Patty in the News

U.S. Sen. Patty Murray made a stop at Clark College in Vancouver on Thursday afternoon to glean stories from Southwest Washington college students she hopes to use as “ammunition” in an anticipated debate in Congress about student loan interest. A law that keeps down the interest rate on subsidized Stafford loans for undergraduates, which are provided to low-income students, is set to expire July 1. If Congress does not renew the law, interest rates on those loans, which are currently at 3.4 percent, are expected to double. Clark College student and 24-year-old single mother Diane Robinson told Murray that she decided to pursue college after a divorce left her with nothing. “I would not be here without the loans,” Robinson said. “It would just be impossible.” She also told Murray that she worries about her looming student loan payments every single day. Robinson said she was raised to repay her debts, and not being able to pay off her loans “would eat me alive.”

- The Columbian
Lower Columbia College student Chance Stewart, 25, used a college loan to turn his life around. "I'm the first person in my family to graduate high school, let alone attend college," the Castle Rock resident told Sen. Patty Murray Thursday at a roundtable discussion at LCC about legislation to keep student loan rates low. Stewart, who was homeless twice by the time he was 24, is an honor student on a general transfer degree and is considering a career in music or higher education administration. He has several more years of school ahead of him, and the possibility of interest jumping from 3.4 percent to 6.8 percent on a federally subsidized Stafford loan "scares me to death," Stewart said. "Without loans I wouldn't be able to find a place to eat, let alone live," he said. Murray, who went to college on student loans herself, shares his viewpoint.

- The Daily News
Sen. Patty Murray, D-Wash., said Thursday “we don’t have a system that is set up” to care for all of the military members who are returning from war and that if they have problems and don’t get treated “the fallout is enormous” for them and their communities. “We have many, many soldiers coming home from Iraq and Afghanistan, more than we have in the past, and we don’t have a system that is set up for them. That’s why I have been screaming and yelling about this,” Murray said in an interview. “My biggest worry is the soldier or Marine or Air Force (member) comes home, has problems, doesn’t get treated, doesn’t get help, goes out into the community, and the fallout is enormous – everything, to suicide,” she said. Murray is concerned that service members are not receiving care that is promised to them from the Veterans Administration. “I heard from too many veterans that they called up (the VA), takes a lot of courage to do it, to get an appointment to help them with the problems that they were having, and they were told that they had to wait three, four or five months,” Murray said. “They are supposed to be seen within two weeks.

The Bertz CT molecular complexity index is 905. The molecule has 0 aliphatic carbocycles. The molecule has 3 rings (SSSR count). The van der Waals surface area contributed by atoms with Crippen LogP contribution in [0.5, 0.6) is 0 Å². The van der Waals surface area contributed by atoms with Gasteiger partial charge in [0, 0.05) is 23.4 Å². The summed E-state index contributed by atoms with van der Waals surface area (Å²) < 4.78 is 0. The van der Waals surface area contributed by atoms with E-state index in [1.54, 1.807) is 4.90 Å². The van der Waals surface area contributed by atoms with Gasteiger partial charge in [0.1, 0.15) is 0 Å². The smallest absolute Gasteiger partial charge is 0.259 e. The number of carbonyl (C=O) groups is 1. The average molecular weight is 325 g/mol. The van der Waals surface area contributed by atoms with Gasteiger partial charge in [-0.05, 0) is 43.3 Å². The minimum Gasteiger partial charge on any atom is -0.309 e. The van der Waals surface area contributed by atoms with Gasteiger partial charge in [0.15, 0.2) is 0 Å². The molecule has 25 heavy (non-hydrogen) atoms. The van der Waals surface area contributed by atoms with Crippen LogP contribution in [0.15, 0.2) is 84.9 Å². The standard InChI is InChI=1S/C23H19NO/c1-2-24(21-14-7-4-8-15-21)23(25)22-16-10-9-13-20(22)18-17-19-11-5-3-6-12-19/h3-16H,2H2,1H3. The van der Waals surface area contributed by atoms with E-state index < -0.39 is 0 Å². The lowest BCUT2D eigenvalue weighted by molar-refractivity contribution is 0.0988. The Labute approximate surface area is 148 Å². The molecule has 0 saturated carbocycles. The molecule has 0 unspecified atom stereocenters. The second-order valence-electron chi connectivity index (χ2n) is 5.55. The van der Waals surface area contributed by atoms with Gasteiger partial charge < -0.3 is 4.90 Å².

- Q13
Washington Senator Patty Murray says she's infuriated by a report that examines wait times at Veterans Affairs (VA) facilities including Spokane. The Inspector General's (IG) office released its report this week. It slams the Department of Veterans Affairs for drastically understating the amount of time veterans wait for mental health appointments. The report confirms what Washington Senator Patty Murray has been hearing from veterans. Murray chairs the Senate Committee on Veterans Affairs. Veterans Health Administration (VHA) policy requires that all first–time patients who request mental health services receive an initial evaluation within 24 hours and a comprehensive diagnostic appointment within two weeks. The Inspector General's office examined wait times at four facilities including the VA in Spokane. Investigators found that contrary to VHA officials' insistence, on average, veterans are waiting 41 days for care. In Spokane the wait times were 80 days. Patty Murray says that's unacceptable.

Under pressure to reduce the long waits many veterans face for mental health care, the Department of Veterans Affairs announced Thursday that it will hire 1,900 mental health workers, an increase of more than nine percent.